Mr. Manso was widely regarded as a leading influence on the art of collage. Robert Motherwell called him "one of collage's masters." Dedicating an exhibition of Mr. Manso's works in Provincetown in March 1991, Mr. Motherwell said, "Seductively beautiful as the work is at first sight, it holds its own like iron, a visual poetry that never compromises, never loses its inner life."
Mr. Manso's work is known for its fluid composition and rich use of color. It is in the permanent collections of the Museum of Modern Art, the Whitney Museum, the Metropolitan Museum of Art, the Provincetown Art Association and Museum, the Corcoran Gallery and other museums. He held more than 40 one-man shows in galleries in many countries.
The most distinctive artist to work for Pocket Books between 1943 and 1945, Manso had a tremendous impact on the company's look. His version of Dashiell Hammett's The Maltese Falcon, although not very exciting-three hands reaching for the black bird against an orange background-is one of the rarest and most collectible of all paperbacks.
Mr. Manso, who was born in New York, joined the faculty of the Art Students League in 1976, and continued to teach there until his death. He also taught at Columbia University, New York University and other institutions, and was artist in residence at Dartmouth College in 1985. A Leader of Provincetown Art Scene.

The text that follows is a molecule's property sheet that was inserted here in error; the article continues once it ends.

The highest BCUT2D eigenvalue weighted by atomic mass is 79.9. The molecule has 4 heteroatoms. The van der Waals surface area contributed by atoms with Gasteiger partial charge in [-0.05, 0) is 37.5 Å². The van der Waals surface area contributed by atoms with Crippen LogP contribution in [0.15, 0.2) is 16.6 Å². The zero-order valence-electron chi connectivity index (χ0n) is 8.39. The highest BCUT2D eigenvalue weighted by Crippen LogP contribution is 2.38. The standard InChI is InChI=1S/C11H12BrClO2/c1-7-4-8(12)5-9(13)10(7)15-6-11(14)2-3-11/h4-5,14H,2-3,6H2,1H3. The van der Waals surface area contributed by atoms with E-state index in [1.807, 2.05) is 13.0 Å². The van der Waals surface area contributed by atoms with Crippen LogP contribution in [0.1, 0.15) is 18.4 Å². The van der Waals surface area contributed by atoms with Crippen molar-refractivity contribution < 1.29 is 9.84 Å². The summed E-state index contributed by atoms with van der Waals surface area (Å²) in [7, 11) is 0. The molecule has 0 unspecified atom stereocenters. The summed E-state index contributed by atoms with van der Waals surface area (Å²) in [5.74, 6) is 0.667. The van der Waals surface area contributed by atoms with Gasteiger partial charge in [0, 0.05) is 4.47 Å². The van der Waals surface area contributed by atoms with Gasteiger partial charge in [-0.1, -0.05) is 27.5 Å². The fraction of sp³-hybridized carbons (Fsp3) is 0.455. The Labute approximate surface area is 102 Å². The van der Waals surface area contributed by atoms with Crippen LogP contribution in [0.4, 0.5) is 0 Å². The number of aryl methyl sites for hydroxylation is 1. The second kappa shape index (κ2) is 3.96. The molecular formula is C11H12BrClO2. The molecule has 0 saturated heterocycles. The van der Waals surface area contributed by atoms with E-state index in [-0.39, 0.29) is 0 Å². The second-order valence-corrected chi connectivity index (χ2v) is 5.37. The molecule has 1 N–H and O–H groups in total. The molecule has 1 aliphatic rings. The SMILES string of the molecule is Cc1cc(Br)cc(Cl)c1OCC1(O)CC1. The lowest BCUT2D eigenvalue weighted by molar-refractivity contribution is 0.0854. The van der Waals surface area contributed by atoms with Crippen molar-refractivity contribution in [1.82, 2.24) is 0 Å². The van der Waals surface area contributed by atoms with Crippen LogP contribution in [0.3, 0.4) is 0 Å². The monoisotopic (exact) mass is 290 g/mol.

An important force in the development of Provincetown as one of America's leading art colonies of the 1940's, Mr. Manso participated with Hans Hofmann and Jackson Pollock in the "Forum 49" exhibition there and was a co-founder of Gallery 256. In 1958, he and Victor Candell established the Provincetown Workshop, a summer school that attracted students from around the world until it closed, in 1976.
For many years he served on the board of the Provincetown Art Association and Museum, championing the work of younger artists. In 1977, he was one of the founders of the Long Point Gallery in Provincetown, along with artists like Mr. Motherwell, Tony Vevers and Paul Resika.
In addition to his wife of 58 years, he is survived by two sons, Peter, of Truro, Mass., and Victor, of Manhattan.
His wife, Blanche, said the cause was heart failure.